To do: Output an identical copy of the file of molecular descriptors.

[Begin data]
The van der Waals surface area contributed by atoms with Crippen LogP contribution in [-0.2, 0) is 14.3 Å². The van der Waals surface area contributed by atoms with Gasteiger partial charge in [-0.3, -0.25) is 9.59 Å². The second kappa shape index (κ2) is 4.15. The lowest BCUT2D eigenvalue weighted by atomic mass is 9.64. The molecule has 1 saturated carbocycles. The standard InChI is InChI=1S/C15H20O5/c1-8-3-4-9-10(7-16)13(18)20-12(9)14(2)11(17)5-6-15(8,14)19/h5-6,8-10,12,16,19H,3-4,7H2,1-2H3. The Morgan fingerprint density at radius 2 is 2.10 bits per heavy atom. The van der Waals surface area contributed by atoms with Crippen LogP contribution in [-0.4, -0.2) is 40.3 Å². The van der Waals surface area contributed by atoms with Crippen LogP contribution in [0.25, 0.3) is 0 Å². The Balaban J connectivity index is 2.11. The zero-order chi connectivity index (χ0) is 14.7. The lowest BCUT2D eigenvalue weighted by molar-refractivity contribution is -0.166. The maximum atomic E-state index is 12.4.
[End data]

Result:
The van der Waals surface area contributed by atoms with Crippen LogP contribution in [-0.2, 0) is 14.3 Å². The van der Waals surface area contributed by atoms with Gasteiger partial charge in [-0.3, -0.25) is 9.59 Å². The second kappa shape index (κ2) is 4.15. The lowest BCUT2D eigenvalue weighted by atomic mass is 9.64. The molecule has 1 saturated carbocycles. The standard InChI is InChI=1S/C15H20O5/c1-8-3-4-9-10(7-16)13(18)20-12(9)14(2)11(17)5-6-15(8,14)19/h5-6,8-10,12,16,19H,3-4,7H2,1-2H3. The Morgan fingerprint density at radius 2 is 2.10 bits per heavy atom. The van der Waals surface area contributed by atoms with Crippen LogP contribution in [-0.4, -0.2) is 40.3 Å². The van der Waals surface area contributed by atoms with Crippen LogP contribution in [0.25, 0.3) is 0 Å². The Balaban J connectivity index is 2.11. The zero-order chi connectivity index (χ0) is 14.7. The lowest BCUT2D eigenvalue weighted by molar-refractivity contribution is -0.166. The maximum atomic E-state index is 12.4.